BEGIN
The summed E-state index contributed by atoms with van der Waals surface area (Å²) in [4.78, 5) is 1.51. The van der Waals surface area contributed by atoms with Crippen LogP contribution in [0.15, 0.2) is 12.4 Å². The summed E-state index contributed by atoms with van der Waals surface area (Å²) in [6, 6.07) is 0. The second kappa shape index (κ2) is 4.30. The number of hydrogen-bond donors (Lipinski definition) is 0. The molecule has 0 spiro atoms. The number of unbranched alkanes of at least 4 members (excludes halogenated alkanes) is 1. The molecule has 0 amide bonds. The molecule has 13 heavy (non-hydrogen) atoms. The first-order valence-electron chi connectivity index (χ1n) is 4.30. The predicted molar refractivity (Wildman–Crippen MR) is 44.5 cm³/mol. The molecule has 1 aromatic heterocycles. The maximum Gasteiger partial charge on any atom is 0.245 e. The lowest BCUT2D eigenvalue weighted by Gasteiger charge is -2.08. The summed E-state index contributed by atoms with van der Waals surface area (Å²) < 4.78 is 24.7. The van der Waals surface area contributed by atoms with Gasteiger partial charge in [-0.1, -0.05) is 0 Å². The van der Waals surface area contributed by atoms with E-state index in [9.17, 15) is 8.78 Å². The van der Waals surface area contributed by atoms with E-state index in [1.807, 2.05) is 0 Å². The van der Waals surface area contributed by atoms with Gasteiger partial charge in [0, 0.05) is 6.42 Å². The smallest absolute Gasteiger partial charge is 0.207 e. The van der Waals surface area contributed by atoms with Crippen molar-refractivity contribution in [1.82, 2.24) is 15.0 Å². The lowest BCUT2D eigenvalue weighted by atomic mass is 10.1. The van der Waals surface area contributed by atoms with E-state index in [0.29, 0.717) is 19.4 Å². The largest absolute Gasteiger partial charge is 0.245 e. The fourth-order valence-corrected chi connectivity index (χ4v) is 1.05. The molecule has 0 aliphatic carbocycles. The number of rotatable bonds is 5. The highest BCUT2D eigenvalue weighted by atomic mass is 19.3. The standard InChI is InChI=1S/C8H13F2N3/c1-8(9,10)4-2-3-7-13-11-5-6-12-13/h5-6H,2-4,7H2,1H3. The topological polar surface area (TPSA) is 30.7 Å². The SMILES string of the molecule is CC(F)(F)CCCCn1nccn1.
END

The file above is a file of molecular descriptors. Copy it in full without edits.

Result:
The summed E-state index contributed by atoms with van der Waals surface area (Å²) in [4.78, 5) is 1.51. The van der Waals surface area contributed by atoms with Crippen LogP contribution in [0.15, 0.2) is 12.4 Å². The summed E-state index contributed by atoms with van der Waals surface area (Å²) in [6, 6.07) is 0. The second kappa shape index (κ2) is 4.30. The number of hydrogen-bond donors (Lipinski definition) is 0. The molecule has 0 spiro atoms. The number of unbranched alkanes of at least 4 members (excludes halogenated alkanes) is 1. The molecule has 0 amide bonds. The molecule has 13 heavy (non-hydrogen) atoms. The first-order valence-electron chi connectivity index (χ1n) is 4.30. The predicted molar refractivity (Wildman–Crippen MR) is 44.5 cm³/mol. The molecule has 1 aromatic heterocycles. The maximum Gasteiger partial charge on any atom is 0.245 e. The lowest BCUT2D eigenvalue weighted by Gasteiger charge is -2.08. The summed E-state index contributed by atoms with van der Waals surface area (Å²) < 4.78 is 24.7. The van der Waals surface area contributed by atoms with Gasteiger partial charge in [-0.1, -0.05) is 0 Å². The van der Waals surface area contributed by atoms with E-state index in [9.17, 15) is 8.78 Å². The van der Waals surface area contributed by atoms with E-state index in [1.807, 2.05) is 0 Å². The van der Waals surface area contributed by atoms with Gasteiger partial charge in [0, 0.05) is 6.42 Å². The smallest absolute Gasteiger partial charge is 0.207 e. The van der Waals surface area contributed by atoms with Crippen molar-refractivity contribution in [1.82, 2.24) is 15.0 Å². The lowest BCUT2D eigenvalue weighted by atomic mass is 10.1. The van der Waals surface area contributed by atoms with E-state index in [0.29, 0.717) is 19.4 Å². The largest absolute Gasteiger partial charge is 0.245 e. The fourth-order valence-corrected chi connectivity index (χ4v) is 1.05. The molecule has 0 aliphatic carbocycles. The number of rotatable bonds is 5. The highest BCUT2D eigenvalue weighted by atomic mass is 19.3. The standard InChI is InChI=1S/C8H13F2N3/c1-8(9,10)4-2-3-7-13-11-5-6-12-13/h5-6H,2-4,7H2,1H3. The topological polar surface area (TPSA) is 30.7 Å². The SMILES string of the molecule is CC(F)(F)CCCCn1nccn1.